Elijah McCoy

Elijah J. McCoy (May 2, 1844[2] – October 10, 1929) was a black Canadian-American inventor and engineer, who was notable for his 57 U.S. patents, most to do with lubrication of steam engines. Born free in Canada, he returned as a five-year-old child with his family to the United States in 1847, where he lived for the rest of his life and became a US citizen.

Historians have not agreed on the importance of McCoy’s contribution to the field of lubrication. He is credited in some biographical sketches with revolutionizing the railroad or machine industries with his devices. Early twentieth-century lubrication literature barely mentions him; for example, his name is absent from E. L. Ahrons‘ Lubrication of Locomotives (1922), which does identify several other early pioneers and companies of the field.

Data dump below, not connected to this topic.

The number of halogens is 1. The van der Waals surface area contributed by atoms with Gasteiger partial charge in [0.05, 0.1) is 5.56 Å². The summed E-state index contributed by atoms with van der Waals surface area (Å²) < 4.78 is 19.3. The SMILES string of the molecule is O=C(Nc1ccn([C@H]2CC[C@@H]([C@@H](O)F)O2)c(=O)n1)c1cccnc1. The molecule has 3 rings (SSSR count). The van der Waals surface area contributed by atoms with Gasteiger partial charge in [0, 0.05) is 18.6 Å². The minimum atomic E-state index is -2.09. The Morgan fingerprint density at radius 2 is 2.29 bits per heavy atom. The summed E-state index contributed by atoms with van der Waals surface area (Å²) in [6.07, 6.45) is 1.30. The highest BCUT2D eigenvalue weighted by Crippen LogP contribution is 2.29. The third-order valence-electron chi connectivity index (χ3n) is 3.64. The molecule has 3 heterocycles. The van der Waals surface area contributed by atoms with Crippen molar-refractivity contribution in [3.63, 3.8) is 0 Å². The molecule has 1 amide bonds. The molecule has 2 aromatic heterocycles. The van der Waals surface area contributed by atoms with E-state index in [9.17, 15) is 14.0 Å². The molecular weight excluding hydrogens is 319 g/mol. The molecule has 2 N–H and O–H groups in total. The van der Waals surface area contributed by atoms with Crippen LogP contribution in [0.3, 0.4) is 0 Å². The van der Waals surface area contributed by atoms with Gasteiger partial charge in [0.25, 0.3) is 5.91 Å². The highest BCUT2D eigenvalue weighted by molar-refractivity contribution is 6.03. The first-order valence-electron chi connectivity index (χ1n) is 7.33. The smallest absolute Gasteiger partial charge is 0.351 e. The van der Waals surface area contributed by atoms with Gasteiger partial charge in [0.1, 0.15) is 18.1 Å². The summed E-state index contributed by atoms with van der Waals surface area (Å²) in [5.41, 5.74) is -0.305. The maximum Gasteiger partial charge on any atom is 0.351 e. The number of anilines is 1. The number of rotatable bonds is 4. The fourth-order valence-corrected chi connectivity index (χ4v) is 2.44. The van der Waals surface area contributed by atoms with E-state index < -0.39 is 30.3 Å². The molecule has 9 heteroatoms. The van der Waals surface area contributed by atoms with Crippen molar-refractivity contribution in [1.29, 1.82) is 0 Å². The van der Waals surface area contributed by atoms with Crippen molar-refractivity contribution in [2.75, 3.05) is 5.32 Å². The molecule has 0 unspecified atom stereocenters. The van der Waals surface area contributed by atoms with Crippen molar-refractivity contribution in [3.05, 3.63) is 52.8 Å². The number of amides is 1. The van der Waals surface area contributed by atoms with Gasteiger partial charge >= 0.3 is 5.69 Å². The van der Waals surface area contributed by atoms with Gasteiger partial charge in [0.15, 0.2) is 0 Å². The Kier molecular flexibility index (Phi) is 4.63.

The saying the real McCoy‘, meaning the real thing, has been associated with Elijah McCoy’s invention of an oil-drip cup, for which he was well known. One theory is that railroad engineers’ looking to avoid inferior copies would request it by name,[4] and inquire if a locomotive was fitted with “the real McCoy system”.[5][6] This possible origin was mentioned in Elijah McCoy’s biography at the National Inventors Hall of Fame.[7]

Elijah McCoy